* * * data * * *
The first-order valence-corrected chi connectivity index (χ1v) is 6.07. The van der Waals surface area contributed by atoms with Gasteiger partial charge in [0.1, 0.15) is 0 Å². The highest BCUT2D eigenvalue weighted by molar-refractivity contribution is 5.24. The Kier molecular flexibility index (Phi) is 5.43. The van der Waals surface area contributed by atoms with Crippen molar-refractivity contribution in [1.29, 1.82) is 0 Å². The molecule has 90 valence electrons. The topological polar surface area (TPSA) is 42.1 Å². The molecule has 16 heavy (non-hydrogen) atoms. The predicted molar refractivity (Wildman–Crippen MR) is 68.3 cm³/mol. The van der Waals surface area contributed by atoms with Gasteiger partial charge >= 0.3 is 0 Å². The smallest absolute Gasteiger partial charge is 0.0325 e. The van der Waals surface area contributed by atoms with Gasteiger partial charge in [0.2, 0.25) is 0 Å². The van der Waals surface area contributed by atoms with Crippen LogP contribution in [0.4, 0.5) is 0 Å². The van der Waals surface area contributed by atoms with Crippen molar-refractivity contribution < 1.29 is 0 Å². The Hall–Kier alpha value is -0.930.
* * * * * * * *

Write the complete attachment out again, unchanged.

The first-order valence-corrected chi connectivity index (χ1v) is 6.07. The van der Waals surface area contributed by atoms with Gasteiger partial charge in [0.1, 0.15) is 0 Å². The highest BCUT2D eigenvalue weighted by molar-refractivity contribution is 5.24. The Kier molecular flexibility index (Phi) is 5.43. The van der Waals surface area contributed by atoms with Crippen molar-refractivity contribution in [1.29, 1.82) is 0 Å². The molecule has 90 valence electrons. The topological polar surface area (TPSA) is 42.1 Å². The molecule has 16 heavy (non-hydrogen) atoms. The predicted molar refractivity (Wildman–Crippen MR) is 68.3 cm³/mol. The van der Waals surface area contributed by atoms with Gasteiger partial charge >= 0.3 is 0 Å². The smallest absolute Gasteiger partial charge is 0.0325 e. The van der Waals surface area contributed by atoms with Gasteiger partial charge in [0.2, 0.25) is 0 Å². The van der Waals surface area contributed by atoms with Crippen LogP contribution in [0.4, 0.5) is 0 Å². The van der Waals surface area contributed by atoms with Crippen molar-refractivity contribution < 1.29 is 0 Å². The Hall–Kier alpha value is -0.930.